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What goes on under the bonnet of a betting operator

What goes on under the bonnet of a betting operator

William Hill

4 min read Partner content

William Hill argues that the current debate around gambling ignores the complex nature of betting communities.

William Hillhas a strong centralised process to ensure regulatory compliance and the delivery of a responsible gambling agenda.

We operate on a principle of senior management responsibility with all key senior managers (down to Area Manager level) carrying personal licences granted by the Gambling Commission.

We currently carry out around 3500 responsible gambling interactions (RGIs) a month and 500 self-exclusions.

RGIs are recorded in narrative form which facilitate quality assurance and management follow up.

We carry out periodic offsite training and issue workbooks to all shop based colleagues which covers all aspects of regulatory compliance (Gambling Act, Health and Safety etc.).

The policies and procedures we follow are set out in a comprehensive compliance manual - which is used as the basis of our training. This contains comprehensive coverage of problem gambling indicators and also issues around age verification, integrity in sports betting, the identification of suspicious activity (potential criminal spend). Any high street retail business carries risk and the important thing is to manage that risk to the lowest practicable level.

Self-exclusion (which is an option for customers subject to an RGI) works for many and we estimate that around 80% of self-excluders are prevented from gambling during their exclusion period (minimum 12 months). The Gambling Commission figures on self-exclusion breaches are misleading as they include people who re-enter but are prevented from gambling.

All aspects of regulatory compliance, health and safety and shop security are closely linked. For example the enforcement of age verification provisions or upholding standards of behaviour can cause flash points.

That is why we have focussed on conflict management training for vulnerable colleagues; as well as ensuring, through risk assessment, that all shops have appropriate security measures. Many of our shops now deploy "staff safe" which is a third party monitoring system.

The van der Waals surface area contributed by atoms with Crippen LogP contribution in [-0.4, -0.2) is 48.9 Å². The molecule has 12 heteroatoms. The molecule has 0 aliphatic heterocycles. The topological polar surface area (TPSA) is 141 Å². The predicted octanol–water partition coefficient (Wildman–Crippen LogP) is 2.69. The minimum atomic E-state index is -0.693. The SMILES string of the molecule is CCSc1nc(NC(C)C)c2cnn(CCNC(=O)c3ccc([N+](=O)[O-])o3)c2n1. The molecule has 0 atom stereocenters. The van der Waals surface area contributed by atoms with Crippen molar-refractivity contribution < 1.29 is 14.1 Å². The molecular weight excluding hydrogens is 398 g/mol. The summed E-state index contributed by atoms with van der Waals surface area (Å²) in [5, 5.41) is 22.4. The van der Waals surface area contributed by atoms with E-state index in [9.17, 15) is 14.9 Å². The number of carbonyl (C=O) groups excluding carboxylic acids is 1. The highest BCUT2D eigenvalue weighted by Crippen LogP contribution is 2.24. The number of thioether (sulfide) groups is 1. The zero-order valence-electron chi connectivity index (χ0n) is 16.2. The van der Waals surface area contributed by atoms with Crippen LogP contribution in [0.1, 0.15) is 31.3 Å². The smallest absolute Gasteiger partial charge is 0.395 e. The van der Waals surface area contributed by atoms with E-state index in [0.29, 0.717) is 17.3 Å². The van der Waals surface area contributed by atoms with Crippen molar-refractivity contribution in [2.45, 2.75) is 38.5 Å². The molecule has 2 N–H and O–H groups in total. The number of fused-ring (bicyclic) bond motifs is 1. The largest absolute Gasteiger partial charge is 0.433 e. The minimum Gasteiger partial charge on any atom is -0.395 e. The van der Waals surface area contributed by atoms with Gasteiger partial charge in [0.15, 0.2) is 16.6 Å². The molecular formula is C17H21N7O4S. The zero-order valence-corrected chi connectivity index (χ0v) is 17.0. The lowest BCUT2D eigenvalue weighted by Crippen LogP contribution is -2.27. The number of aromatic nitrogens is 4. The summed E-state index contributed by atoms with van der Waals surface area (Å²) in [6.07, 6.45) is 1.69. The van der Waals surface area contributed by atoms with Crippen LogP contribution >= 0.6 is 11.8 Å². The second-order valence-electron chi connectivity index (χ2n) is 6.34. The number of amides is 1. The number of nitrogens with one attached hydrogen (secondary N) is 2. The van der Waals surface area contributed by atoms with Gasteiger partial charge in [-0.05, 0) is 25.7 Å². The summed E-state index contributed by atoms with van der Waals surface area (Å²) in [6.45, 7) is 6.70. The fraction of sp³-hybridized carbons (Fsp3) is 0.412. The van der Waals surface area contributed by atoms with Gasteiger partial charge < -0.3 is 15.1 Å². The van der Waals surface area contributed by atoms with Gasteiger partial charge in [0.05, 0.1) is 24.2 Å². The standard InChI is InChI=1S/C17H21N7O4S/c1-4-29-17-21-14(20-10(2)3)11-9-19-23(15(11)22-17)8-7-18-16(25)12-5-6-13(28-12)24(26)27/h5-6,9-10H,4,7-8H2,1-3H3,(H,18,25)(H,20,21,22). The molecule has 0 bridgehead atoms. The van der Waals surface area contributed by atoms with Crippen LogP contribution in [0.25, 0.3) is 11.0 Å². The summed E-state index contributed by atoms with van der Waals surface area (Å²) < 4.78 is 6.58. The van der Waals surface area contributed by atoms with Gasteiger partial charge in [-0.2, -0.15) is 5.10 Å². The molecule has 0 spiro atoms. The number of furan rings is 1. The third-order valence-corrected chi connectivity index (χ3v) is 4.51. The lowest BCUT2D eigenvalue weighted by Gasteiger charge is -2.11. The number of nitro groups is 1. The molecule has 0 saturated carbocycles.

We have over 70 security colleagues including anti money laundering specialists and those focussed on preventing crime. Each time an incident occurs, the shop's security level is reassessed.

Gaming machines have anti-fraud software which, for example, highlights cash in and out with minimal play. In the New Year we will be implementing additional statutory and voluntary gaming machine controls.

Robbery rates are consistently being driven downwards (around 60% in London), cash loss is minimal and the introductions of safe havens means when robberies occur, colleagues are able to retreat from the counter; leaving would be robbers staring at an unmanned security screen.

Finally we run a series of shop exception reports to identify at risk customers or unusual customer activity which means that management are not solely reliant on shop colleagues to report upwards.

We are becoming increasingly sophisticated in how we capture, analyse and utilise management information to protect the three Licensing Objectives.

The debate around betting shops and gaming machines remains relatively unsophisticated, mainly because people do not understand (or do not want to understand) the complexities that surround the issue of problem gambling.

There will always be narrative stories about people who have had their lives severely impacted by pathological gambling. We sympathise and recognise that all gambling products have the capacity to cause a minority of individuals significant harm; which is why we are focussed on responsible gambling. Pathological gamblers need counselling and treatment and they will always find ways to gamble. In betting shops there is a signposting opportunity and the betting industry provides the majority of treatment funding.

However, policy should be based on proportionality and empirical evidence; not on isolated emotional narrative. The hard facts are that the retail betting industry supports 40,000 direct jobs and a further 60,000 indirect jobs. Many colleagues build long term careers in a great socially responsible and community based industry.

One matter that is often forgotten is our millions of customers like visiting the betting shop. They value the entertainment and mental stimulation it provides, the interaction with other customers and the sense of belonging to a community engendered by the welcome and consideration they receive from shop colleagues.

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